My oldest son Adam and I were on one of our Sunday walks when he asked me, “Why can’t I play the video games my friends play?” There was a bit of pleading in his voice. Of course I knew he was referring to the violent, shoot ‘em up kind of video games, which are strictly forbidden in our house. I decided to try to turn this opportunity into an impressionable conversation.
We live on a beautiful country road which winds through Virginia’s Blue Ridge Mountains. There are horse farms, sprawling hills and stunning vegetation.
“Look around you,” I suggested. “See the trees, sky, fields, farms, horses, cows, birds and ducks? Now imagine that your mind is photographing everything you see. At any time in the future you’ll be able to pull up an image from this landscape because somewhere in your brain, these pictures have been permanently downloaded like photos on a computer. The same thing happens if you spend time playing violent video games. You replay those images in your mind. And in some cases, this can lead kids to do reckless things they may not have done otherwise.”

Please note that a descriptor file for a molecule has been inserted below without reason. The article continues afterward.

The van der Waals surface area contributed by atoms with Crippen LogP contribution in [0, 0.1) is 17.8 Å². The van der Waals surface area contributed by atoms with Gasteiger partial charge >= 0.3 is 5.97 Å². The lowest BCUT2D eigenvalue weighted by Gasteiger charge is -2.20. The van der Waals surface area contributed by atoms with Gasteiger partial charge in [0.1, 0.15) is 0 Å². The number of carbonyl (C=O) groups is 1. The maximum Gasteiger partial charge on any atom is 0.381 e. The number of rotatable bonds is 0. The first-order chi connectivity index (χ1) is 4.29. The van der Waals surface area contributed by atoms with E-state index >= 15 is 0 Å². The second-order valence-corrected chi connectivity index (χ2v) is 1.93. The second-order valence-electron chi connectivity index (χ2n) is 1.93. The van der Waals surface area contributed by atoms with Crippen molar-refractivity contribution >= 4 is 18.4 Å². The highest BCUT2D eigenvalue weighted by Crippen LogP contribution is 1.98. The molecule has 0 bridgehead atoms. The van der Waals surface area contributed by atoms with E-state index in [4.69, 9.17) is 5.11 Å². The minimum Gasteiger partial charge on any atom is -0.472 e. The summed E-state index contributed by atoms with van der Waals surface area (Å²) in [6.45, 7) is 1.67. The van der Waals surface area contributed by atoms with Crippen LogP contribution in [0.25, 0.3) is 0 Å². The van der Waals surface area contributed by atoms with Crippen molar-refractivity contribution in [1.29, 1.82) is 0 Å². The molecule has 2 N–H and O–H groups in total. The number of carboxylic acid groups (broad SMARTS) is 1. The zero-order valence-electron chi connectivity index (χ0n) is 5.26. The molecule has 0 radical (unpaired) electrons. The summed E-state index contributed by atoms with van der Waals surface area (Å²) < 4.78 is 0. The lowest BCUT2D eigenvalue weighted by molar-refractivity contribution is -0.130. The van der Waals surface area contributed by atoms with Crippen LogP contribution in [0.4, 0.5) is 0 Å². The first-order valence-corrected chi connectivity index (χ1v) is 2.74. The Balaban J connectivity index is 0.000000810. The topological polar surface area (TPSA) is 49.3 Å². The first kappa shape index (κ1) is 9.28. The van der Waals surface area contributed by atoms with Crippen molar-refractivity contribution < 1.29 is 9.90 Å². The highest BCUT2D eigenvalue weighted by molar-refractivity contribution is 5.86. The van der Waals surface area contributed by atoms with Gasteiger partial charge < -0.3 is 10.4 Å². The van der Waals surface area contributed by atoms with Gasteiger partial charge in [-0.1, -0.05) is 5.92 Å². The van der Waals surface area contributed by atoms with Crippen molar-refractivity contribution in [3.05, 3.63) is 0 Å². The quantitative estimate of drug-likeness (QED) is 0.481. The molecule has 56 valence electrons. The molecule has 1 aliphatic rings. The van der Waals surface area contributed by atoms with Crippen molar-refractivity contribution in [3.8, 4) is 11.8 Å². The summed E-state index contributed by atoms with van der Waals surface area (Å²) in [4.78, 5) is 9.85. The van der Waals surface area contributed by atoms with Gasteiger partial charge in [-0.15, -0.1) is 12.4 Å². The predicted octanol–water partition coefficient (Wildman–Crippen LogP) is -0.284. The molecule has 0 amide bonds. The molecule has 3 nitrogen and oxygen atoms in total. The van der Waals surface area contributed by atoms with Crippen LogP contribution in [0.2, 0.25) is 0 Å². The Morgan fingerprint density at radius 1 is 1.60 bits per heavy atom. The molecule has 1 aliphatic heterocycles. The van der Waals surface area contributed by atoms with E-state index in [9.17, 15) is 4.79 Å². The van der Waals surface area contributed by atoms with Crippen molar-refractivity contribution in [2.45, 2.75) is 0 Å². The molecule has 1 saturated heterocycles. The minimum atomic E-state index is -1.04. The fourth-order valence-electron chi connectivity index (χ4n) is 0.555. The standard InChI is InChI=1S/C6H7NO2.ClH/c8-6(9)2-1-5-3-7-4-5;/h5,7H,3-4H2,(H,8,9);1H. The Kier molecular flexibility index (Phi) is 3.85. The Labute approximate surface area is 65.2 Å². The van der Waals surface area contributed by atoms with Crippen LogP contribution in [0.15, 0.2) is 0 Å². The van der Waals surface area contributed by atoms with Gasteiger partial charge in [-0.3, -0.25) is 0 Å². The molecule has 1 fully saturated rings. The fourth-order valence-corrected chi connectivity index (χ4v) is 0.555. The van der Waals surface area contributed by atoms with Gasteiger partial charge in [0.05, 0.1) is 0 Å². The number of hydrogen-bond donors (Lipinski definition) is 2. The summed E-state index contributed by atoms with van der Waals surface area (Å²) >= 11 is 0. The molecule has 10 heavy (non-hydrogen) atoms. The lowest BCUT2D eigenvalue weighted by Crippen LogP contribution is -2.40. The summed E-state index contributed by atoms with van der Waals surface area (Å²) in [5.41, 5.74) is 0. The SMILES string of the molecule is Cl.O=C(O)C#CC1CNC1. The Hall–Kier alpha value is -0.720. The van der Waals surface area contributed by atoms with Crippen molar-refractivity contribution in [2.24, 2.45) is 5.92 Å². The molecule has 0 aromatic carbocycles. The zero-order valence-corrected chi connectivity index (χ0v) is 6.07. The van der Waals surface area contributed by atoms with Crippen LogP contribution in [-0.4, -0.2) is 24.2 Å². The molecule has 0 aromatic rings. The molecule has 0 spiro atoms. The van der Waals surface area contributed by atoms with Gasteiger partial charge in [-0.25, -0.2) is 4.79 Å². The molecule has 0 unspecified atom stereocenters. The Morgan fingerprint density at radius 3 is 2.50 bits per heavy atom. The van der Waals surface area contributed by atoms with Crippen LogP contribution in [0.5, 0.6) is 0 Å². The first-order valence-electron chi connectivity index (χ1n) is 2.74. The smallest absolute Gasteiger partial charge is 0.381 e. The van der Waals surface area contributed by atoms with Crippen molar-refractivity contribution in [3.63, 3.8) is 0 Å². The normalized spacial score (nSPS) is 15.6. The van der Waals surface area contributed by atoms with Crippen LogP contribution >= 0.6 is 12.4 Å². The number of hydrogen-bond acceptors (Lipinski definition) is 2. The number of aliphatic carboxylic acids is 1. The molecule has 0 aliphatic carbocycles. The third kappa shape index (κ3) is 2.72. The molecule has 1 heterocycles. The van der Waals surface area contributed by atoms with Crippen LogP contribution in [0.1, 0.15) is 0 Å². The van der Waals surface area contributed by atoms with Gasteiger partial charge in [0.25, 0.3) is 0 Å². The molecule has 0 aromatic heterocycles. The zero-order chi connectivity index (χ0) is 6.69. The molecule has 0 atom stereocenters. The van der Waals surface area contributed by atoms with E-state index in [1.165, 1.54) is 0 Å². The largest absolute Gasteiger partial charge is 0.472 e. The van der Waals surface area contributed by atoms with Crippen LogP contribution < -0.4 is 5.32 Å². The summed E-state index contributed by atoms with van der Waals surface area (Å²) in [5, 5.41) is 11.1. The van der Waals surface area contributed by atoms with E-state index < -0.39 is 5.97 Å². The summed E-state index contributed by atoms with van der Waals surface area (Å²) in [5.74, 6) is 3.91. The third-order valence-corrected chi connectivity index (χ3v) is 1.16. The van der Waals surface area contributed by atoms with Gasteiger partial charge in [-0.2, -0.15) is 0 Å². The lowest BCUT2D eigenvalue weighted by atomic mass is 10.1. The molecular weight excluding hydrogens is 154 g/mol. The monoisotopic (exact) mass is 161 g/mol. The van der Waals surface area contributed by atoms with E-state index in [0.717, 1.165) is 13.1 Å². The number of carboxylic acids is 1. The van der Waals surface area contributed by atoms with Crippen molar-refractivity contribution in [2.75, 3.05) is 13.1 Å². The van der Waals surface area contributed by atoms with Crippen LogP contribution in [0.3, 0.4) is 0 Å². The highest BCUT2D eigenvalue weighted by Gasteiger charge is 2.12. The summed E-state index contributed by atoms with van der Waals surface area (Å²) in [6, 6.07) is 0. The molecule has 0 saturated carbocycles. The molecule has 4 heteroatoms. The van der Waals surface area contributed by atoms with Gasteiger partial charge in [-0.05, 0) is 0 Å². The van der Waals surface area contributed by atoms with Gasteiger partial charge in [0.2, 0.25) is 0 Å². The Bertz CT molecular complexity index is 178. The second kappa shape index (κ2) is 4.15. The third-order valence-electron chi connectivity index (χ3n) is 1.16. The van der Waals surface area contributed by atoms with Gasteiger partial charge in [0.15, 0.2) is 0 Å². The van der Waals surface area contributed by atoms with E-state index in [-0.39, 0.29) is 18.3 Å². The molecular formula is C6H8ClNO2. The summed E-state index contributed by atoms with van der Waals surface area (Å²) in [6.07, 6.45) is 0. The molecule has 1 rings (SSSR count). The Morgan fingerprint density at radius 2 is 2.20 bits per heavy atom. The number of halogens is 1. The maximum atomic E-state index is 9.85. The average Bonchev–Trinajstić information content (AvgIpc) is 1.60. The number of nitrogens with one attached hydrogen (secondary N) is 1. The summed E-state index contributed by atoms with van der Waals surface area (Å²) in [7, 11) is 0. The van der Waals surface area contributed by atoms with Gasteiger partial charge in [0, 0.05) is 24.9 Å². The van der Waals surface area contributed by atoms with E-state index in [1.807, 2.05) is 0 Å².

Adam stared back at me wide-eyed and I knew he got it. (I considered this quite an accomplishment, because as we all know, it’s not so easy getting through to a tween.)
As a parent, there are frequent challenges on how to set limits on things such as TV, DVDs, computer use, cell phones, iPods, etc. The issue of violent video games is certainly on this list.
Later that evening while headed to a neighbor’s house, we passed the same spot we had our discussion earlier. “Mom, remember the picture?” he asked. I smiled and felt relieved that we’d managed to get over this video-game hurdle – at least for now.
What are your house policies on violent video games? And how do you help your kids understand the limits you have set for them?